23,000 undocumented Ethiopians surrender to authorities

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Updated 14 November 2013

23,000 undocumented Ethiopians surrender to authorities

Around 23,000 illegal Ethiopian workers have surrendered to the Riyadh police, with the Saudi authorities now arranging for their repatriation, the Ethiopian ambassador told Arab News on Tuesday. 
Muhammed Hassan Kabiera said the Ethiopian mission had intervened because many illegal workers were unsure about how to proceed when the amnesty ended.
“So our mission had discussions with the Saudi authorities and made arrangements to enable such citizens to hand themselves in,” the ambassador said.
Under the agreement, Kabiera said the workers would be kept at various holding centers until they could get exit visas. “We have been informed that so far about 23,000 Ethiopians have handed themselves in.”
The Ethiopian Embassy assisted 38,199 workers to correct their employment status during the amnesty period, which ended on Nov. 4, he said.
The envoy said the embassy’s officials and volunteers, with various Saudi government agencies, were working to get the workers travel documents.
“Ethiopia was one of the first countries to request an extension of the initial amnesty so that citizens would benefit and correct their status.” He said the extension “was gracefully accepted.”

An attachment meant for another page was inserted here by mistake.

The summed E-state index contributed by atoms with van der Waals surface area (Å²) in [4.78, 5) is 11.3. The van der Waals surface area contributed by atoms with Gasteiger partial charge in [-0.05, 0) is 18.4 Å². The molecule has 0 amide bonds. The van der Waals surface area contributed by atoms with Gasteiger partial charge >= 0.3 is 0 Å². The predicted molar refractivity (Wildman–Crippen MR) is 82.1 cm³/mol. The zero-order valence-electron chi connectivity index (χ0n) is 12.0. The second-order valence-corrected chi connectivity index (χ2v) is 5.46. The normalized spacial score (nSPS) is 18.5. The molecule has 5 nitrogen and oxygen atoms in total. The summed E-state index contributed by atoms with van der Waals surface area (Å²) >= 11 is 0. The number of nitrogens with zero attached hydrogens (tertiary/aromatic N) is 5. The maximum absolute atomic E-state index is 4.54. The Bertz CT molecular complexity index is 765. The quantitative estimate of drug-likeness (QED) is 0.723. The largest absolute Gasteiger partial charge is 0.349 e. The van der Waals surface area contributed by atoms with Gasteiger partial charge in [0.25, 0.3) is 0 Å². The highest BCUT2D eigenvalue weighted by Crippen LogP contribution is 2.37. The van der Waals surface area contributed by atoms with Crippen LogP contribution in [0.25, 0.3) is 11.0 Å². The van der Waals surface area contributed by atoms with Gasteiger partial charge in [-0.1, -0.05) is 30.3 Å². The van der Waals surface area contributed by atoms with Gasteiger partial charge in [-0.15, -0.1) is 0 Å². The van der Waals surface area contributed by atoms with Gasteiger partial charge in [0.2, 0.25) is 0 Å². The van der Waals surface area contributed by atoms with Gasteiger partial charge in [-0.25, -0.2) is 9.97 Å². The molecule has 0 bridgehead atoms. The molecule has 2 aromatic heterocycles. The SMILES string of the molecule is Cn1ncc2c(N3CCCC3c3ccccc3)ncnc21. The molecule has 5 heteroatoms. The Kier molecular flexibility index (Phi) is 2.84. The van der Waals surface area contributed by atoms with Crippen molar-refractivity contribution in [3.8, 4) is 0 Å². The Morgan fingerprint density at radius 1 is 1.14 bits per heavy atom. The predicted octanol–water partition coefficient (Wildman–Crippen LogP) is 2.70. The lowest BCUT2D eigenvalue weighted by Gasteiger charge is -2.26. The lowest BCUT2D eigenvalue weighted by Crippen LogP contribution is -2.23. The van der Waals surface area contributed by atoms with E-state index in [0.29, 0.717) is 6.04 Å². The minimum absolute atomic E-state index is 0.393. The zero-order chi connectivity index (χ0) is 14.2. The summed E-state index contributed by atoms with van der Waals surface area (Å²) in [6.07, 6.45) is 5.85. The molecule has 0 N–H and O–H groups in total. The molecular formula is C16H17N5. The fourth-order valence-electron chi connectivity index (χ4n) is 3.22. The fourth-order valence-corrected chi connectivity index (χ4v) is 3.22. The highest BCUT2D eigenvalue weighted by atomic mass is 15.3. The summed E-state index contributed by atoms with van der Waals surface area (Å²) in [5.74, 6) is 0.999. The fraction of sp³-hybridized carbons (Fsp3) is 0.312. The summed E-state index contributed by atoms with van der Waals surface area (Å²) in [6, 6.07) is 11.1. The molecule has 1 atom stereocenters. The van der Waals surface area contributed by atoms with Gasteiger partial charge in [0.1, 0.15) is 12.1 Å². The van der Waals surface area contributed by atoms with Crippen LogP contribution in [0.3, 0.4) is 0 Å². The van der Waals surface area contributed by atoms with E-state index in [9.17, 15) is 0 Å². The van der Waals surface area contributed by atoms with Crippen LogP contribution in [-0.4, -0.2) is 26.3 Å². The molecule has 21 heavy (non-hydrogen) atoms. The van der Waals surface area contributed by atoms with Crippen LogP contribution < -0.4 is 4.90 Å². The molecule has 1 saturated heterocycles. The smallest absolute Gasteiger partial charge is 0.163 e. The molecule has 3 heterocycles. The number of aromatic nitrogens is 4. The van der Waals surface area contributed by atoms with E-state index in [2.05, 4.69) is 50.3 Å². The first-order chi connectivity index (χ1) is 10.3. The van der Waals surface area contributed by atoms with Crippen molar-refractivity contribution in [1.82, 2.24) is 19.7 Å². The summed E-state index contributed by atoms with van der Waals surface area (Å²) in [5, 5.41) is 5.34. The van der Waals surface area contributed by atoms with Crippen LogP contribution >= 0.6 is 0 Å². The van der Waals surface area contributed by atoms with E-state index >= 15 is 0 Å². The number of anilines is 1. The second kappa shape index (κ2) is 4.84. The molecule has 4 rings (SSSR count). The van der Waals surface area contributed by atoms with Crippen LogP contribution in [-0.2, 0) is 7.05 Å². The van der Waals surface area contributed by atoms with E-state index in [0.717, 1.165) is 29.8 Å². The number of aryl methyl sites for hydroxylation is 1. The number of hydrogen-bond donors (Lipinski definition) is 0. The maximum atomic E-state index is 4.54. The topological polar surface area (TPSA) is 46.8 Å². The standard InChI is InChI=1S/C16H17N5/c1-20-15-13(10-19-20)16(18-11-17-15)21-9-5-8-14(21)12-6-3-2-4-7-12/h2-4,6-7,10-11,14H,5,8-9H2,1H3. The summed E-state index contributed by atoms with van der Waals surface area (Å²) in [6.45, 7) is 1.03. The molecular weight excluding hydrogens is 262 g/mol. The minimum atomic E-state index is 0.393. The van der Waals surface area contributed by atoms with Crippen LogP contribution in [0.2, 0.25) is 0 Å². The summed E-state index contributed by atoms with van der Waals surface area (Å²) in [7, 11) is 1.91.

However, when many workers could not rectify their status, the embassy began preparations for them to go home.
Referring to the incident in Manfouha on Saturday, where three people including a Saudi was killed, the envoy said it was unfortunate that clashes occurred between some Ethiopian nationals and Saudi youths. He sent his condolences to the relatives of those who lost their lives.
He said the clashes occurred because the illegal workers were frustrated they did not have a way to surrender to the police. They then took to the streets to voice their concerns, which led to clashes with some youths in the neighborhood.
“Such confrontations and clashes are unacceptable.” He said the safety and human rights of all people should be respected.

Saudis remember ‘Year of Hunger’ to curb extravagance

Updated 24 April 2018

Saudis remember ‘Year of Hunger’ to curb extravagance

  • With its natural resources and the wise control of its vast wealth, Saudi Arabia is now a member of the G-20, making it an important player in the management of the global financial system.
  • The Saudi leadership aims to enlighten all segments of the society about the negative practices in dealing with extra amounts of food

JEDDAH: The year 1909 is known by old Saudi people as the “Year of Hunger.” In that year, Saudis suffered to such an extent that some of them perished while searching for a mouthful of food that could keep them alive for a few days.

Old people tell heartbreaking stories about how miserable their ancestors’ lives were. 

“Some 50 years ago, a Saudi family could have meat only on the day of sacrifice, Eid Al-Adha,” Mohammed Mousa, a retired soldier in his eighties, told Arab News.

He added that wheat bread, dates and water made up the daily meals of his family of four. “The family that had a small quantity of sheep milk, ghee and tea was considered rich,” he said.

Khamees Al-Zahrani, a preacher, told an excruciating story about a group of friends who lived in the region some 100 years ago.